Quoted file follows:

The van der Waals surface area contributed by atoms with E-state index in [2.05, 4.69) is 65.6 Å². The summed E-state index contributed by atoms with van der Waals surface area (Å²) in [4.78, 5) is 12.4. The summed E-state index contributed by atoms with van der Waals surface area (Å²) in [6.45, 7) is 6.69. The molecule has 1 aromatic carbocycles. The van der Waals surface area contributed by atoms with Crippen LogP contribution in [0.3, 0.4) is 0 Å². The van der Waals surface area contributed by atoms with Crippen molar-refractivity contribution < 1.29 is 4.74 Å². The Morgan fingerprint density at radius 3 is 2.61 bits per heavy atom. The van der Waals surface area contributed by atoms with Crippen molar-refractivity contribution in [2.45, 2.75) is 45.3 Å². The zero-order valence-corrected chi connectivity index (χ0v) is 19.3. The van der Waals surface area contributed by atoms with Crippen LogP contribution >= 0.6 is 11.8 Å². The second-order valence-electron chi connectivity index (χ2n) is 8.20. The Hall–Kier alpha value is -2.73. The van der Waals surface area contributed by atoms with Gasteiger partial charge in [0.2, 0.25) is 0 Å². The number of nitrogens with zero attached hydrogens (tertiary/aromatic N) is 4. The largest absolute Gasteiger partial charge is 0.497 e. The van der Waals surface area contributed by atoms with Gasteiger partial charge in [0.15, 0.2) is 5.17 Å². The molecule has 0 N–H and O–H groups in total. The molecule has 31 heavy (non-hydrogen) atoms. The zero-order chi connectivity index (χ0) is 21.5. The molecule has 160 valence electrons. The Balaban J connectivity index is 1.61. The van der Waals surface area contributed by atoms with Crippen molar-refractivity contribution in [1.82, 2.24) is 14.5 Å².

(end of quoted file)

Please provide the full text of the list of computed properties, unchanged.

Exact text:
The van der Waals surface area contributed by atoms with E-state index in [2.05, 4.69) is 65.6 Å². The summed E-state index contributed by atoms with van der Waals surface area (Å²) in [4.78, 5) is 12.4. The summed E-state index contributed by atoms with van der Waals surface area (Å²) in [6.45, 7) is 6.69. The molecule has 1 aromatic carbocycles. The van der Waals surface area contributed by atoms with Crippen LogP contribution in [0.3, 0.4) is 0 Å². The van der Waals surface area contributed by atoms with Crippen molar-refractivity contribution < 1.29 is 4.74 Å². The Morgan fingerprint density at radius 3 is 2.61 bits per heavy atom. The van der Waals surface area contributed by atoms with Crippen molar-refractivity contribution in [2.45, 2.75) is 45.3 Å². The zero-order valence-corrected chi connectivity index (χ0v) is 19.3. The van der Waals surface area contributed by atoms with Crippen LogP contribution >= 0.6 is 11.8 Å². The second-order valence-electron chi connectivity index (χ2n) is 8.20. The Hall–Kier alpha value is -2.73. The van der Waals surface area contributed by atoms with Gasteiger partial charge in [0.2, 0.25) is 0 Å². The number of nitrogens with zero attached hydrogens (tertiary/aromatic N) is 4. The largest absolute Gasteiger partial charge is 0.497 e. The van der Waals surface area contributed by atoms with Gasteiger partial charge in [0.15, 0.2) is 5.17 Å². The molecule has 0 N–H and O–H groups in total. The molecule has 31 heavy (non-hydrogen) atoms. The zero-order chi connectivity index (χ0) is 21.5. The molecule has 160 valence electrons. The Balaban J connectivity index is 1.61. The van der Waals surface area contributed by atoms with Crippen molar-refractivity contribution in [1.82, 2.24) is 14.5 Å².